Korean Dragon Jar

Korea, Choson dynasty
Dragon Jar, 18th century
Porcelain with underglaze iron decor
Gift of Louis W. Hill, Jr.


Sweeping through the sky, this playful dragon bends its curving serpent body up and down and back and forth around the jar on which it is whimsically painted.

Korea has long been influenced by China, its large and powerful neighbor to the west. Yet this small peninsular country has kept its own artistic character. Follow the dragon to find out what makes this ceramic vessel uniquely Korean.



Adopted and Adapted

Since the late Stone Age, potters have brought clay and fire together to make vessels for preparing and storing food and for use in ceremonies. In Asia, people in neighboring regions admired each other’s ceramic wares and learned from them. They adopted foreign technologies and techniques and then adapted them to their own work in clay.

Throughout the ages, Chinese art greatly influenced Korean ceramics, and Koreans, in turn, shared their knowledge and skill with the Japanese. Many developments in clays, glazes, and firing techniques reached Korea through trade with China. The spread of religions and philosophies also had an effect on art.

Although Chinese influence was so strong, Koreans always had a firm sense of their own identity, and they created ceramics, like this dragon jar, that are uniquely Korean.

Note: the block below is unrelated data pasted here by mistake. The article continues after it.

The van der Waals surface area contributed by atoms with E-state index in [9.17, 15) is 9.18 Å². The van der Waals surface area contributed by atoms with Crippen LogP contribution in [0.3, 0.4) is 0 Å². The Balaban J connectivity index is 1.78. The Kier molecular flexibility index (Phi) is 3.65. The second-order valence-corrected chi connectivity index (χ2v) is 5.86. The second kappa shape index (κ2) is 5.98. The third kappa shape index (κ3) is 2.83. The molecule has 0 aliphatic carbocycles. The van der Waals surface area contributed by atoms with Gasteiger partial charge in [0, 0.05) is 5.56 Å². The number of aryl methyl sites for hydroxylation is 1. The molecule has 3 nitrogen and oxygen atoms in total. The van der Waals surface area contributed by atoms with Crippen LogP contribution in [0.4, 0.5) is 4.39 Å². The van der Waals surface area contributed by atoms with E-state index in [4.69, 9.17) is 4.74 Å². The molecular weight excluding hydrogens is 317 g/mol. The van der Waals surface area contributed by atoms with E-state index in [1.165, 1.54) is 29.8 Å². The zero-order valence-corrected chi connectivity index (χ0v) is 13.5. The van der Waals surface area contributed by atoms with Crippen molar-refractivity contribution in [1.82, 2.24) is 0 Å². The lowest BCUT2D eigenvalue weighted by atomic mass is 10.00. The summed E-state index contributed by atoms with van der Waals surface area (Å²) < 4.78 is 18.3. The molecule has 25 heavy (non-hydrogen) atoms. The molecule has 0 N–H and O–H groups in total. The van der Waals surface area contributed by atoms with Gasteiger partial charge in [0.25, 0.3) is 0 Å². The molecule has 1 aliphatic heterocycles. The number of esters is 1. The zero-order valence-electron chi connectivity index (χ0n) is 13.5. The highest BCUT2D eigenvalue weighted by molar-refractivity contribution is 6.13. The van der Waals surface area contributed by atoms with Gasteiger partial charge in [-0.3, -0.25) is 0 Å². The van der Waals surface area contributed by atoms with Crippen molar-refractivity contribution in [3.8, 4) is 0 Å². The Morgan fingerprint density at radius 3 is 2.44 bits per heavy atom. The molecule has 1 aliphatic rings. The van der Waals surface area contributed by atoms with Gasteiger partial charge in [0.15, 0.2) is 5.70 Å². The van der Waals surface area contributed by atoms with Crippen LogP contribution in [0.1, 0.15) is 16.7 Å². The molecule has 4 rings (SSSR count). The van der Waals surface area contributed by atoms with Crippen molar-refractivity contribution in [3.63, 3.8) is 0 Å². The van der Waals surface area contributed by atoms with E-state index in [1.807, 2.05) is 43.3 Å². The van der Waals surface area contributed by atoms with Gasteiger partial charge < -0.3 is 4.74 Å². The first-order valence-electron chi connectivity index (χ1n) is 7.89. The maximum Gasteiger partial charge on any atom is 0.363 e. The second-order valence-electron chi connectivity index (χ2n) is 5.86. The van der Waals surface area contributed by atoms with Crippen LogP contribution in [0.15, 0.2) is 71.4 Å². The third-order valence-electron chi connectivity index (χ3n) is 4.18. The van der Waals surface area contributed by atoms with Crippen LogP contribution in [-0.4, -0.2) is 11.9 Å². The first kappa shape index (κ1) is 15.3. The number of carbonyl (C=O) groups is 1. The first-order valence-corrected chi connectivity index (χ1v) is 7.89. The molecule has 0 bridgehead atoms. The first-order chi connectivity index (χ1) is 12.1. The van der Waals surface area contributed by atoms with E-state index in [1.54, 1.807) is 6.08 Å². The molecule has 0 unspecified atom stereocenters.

Celadon wares, with their beautiful blue-green glazes, originated in China but brought fame to Korea during the Koryo dynasty (918-1392). The Chinese admired and collected Korean celadons.

Korea, Koryo dynasty, Double Gourd-Shaped Ewer, 12th century, glazed porcelaneous stoneware, Minneapolis Institute of Art, The Ethel Morrison Van Derlip Fund and The Ellen and Fred Wells Fund.

Blue and white glazes were popular in Ming-dynasty China. In Korea, this glazing technique was adopted by potters of the Choson dynasty.

China, Imperial Dragon Vase, 1426-35, porcelain with cobalt blue decor under a clear glaze, Minneapolis Institute of Art, Gift of Ruth and Bruce Dayton.

Compare this Korean blue-and-white dragon jar to the blue-and-white Chinese jar.

Korea, Choson dynasty, Dragon Jar, 18th century, porcelain with underglaze cobalt design, Minneapolis Institute of Art, The William Hood Dunwoody Fund.


Chosen for the Choson

During the Choson dynasty (1392-1910), Korean rulers made Confucianism the official religion. Confucianism stresses living a simple and humble life, and Korean ceramics were influenced by this ideal. Their shape and decoration became simpler. Many early Choson wares were left undecorated except for a coat of white glaze.

The type of clay used by Korean potters changed, too. The dragon jar is made of porcelain. Created from a clay called kaolin, porcelain is white or grayish and very hard. The Chinese were the first to discover how to make it. Both the Chinese and the Koreans felt that porcelain objects complemented the Confucian virtues of humility and simplicity.

As time passed, Confucianism became less strict, and potters began to add simple designs in blue, brown, or red. The dragon jar’s brown decoration was painted with iron oxide. Unlike the precise detailing on Chinese porcelains, this Korean design is carefree and whimsical. For example, the dragon’s scales are just large dabs of color. (Imagine a paint-filled brush pouncing across the jar, guided by the artist’s hand.) Such playful brushwork also appears in the dragon’s whiskers and the clouds. This kind of painting may look easy, but ceramic artists needed great skill to decorate porcelain. A quick-moving hand was important because porcelain absorbed the paint fast.